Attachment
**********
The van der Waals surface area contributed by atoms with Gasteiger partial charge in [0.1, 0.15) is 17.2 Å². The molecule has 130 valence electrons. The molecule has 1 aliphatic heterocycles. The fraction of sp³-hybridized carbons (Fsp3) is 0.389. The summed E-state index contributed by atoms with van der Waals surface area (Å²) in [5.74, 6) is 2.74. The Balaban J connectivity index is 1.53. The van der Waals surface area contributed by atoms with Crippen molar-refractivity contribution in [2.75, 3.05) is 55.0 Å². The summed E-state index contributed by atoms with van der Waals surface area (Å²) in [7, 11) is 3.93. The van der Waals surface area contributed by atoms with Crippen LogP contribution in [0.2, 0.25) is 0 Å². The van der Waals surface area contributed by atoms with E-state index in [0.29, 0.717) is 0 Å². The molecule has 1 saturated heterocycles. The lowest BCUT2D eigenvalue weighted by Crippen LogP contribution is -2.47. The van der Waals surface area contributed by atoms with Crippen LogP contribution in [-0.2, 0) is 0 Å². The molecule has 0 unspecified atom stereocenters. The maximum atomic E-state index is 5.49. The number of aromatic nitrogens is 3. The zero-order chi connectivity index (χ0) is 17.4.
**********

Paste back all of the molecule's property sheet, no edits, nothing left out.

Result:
The van der Waals surface area contributed by atoms with Gasteiger partial charge in [0.1, 0.15) is 17.2 Å². The molecule has 130 valence electrons. The molecule has 1 aliphatic heterocycles. The fraction of sp³-hybridized carbons (Fsp3) is 0.389. The summed E-state index contributed by atoms with van der Waals surface area (Å²) in [5.74, 6) is 2.74. The Balaban J connectivity index is 1.53. The van der Waals surface area contributed by atoms with Crippen molar-refractivity contribution in [2.75, 3.05) is 55.0 Å². The summed E-state index contributed by atoms with van der Waals surface area (Å²) in [7, 11) is 3.93. The van der Waals surface area contributed by atoms with Crippen LogP contribution in [0.2, 0.25) is 0 Å². The van der Waals surface area contributed by atoms with E-state index in [0.29, 0.717) is 0 Å². The molecule has 1 saturated heterocycles. The lowest BCUT2D eigenvalue weighted by Crippen LogP contribution is -2.47. The van der Waals surface area contributed by atoms with Crippen LogP contribution in [-0.2, 0) is 0 Å². The molecule has 0 unspecified atom stereocenters. The maximum atomic E-state index is 5.49. The number of aromatic nitrogens is 3. The zero-order chi connectivity index (χ0) is 17.4.